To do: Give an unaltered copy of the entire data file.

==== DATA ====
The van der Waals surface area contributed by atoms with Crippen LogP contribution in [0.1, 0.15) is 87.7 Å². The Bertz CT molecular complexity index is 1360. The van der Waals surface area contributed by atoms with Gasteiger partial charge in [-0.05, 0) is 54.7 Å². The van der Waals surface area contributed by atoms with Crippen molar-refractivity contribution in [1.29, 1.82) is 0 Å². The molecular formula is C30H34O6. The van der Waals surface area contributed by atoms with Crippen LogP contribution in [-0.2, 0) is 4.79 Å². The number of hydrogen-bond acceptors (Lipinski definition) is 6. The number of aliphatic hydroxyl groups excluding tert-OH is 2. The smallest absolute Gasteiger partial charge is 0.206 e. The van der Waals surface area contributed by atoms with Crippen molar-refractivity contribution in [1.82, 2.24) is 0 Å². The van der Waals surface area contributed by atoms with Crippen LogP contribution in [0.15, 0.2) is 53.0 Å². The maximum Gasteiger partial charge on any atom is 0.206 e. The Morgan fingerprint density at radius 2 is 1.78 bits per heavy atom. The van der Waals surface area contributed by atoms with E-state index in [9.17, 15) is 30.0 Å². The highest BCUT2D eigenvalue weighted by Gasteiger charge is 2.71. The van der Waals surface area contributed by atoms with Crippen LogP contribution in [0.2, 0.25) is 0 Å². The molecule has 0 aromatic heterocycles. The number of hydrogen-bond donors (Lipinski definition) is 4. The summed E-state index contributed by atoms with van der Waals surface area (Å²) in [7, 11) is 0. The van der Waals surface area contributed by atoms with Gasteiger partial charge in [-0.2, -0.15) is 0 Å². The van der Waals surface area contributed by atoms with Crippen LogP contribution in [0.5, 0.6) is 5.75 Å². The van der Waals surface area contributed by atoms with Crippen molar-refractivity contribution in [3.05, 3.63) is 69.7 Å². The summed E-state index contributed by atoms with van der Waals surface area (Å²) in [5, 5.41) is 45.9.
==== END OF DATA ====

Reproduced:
The van der Waals surface area contributed by atoms with Crippen LogP contribution in [0.1, 0.15) is 87.7 Å². The Bertz CT molecular complexity index is 1360. The van der Waals surface area contributed by atoms with Gasteiger partial charge in [-0.05, 0) is 54.7 Å². The van der Waals surface area contributed by atoms with Crippen molar-refractivity contribution in [1.29, 1.82) is 0 Å². The molecular formula is C30H34O6. The van der Waals surface area contributed by atoms with Crippen LogP contribution in [-0.2, 0) is 4.79 Å². The number of hydrogen-bond acceptors (Lipinski definition) is 6. The number of aliphatic hydroxyl groups excluding tert-OH is 2. The smallest absolute Gasteiger partial charge is 0.206 e. The van der Waals surface area contributed by atoms with Crippen molar-refractivity contribution in [1.82, 2.24) is 0 Å². The van der Waals surface area contributed by atoms with Crippen LogP contribution in [0.15, 0.2) is 53.0 Å². The maximum Gasteiger partial charge on any atom is 0.206 e. The Morgan fingerprint density at radius 2 is 1.78 bits per heavy atom. The van der Waals surface area contributed by atoms with E-state index in [9.17, 15) is 30.0 Å². The highest BCUT2D eigenvalue weighted by Gasteiger charge is 2.71. The van der Waals surface area contributed by atoms with Crippen LogP contribution in [0.2, 0.25) is 0 Å². The molecule has 0 aromatic heterocycles. The number of hydrogen-bond donors (Lipinski definition) is 4. The summed E-state index contributed by atoms with van der Waals surface area (Å²) in [7, 11) is 0. The van der Waals surface area contributed by atoms with Gasteiger partial charge in [-0.2, -0.15) is 0 Å². The van der Waals surface area contributed by atoms with Crippen LogP contribution in [0.5, 0.6) is 5.75 Å². The van der Waals surface area contributed by atoms with Crippen molar-refractivity contribution in [3.05, 3.63) is 69.7 Å². The summed E-state index contributed by atoms with van der Waals surface area (Å²) in [5, 5.41) is 45.9.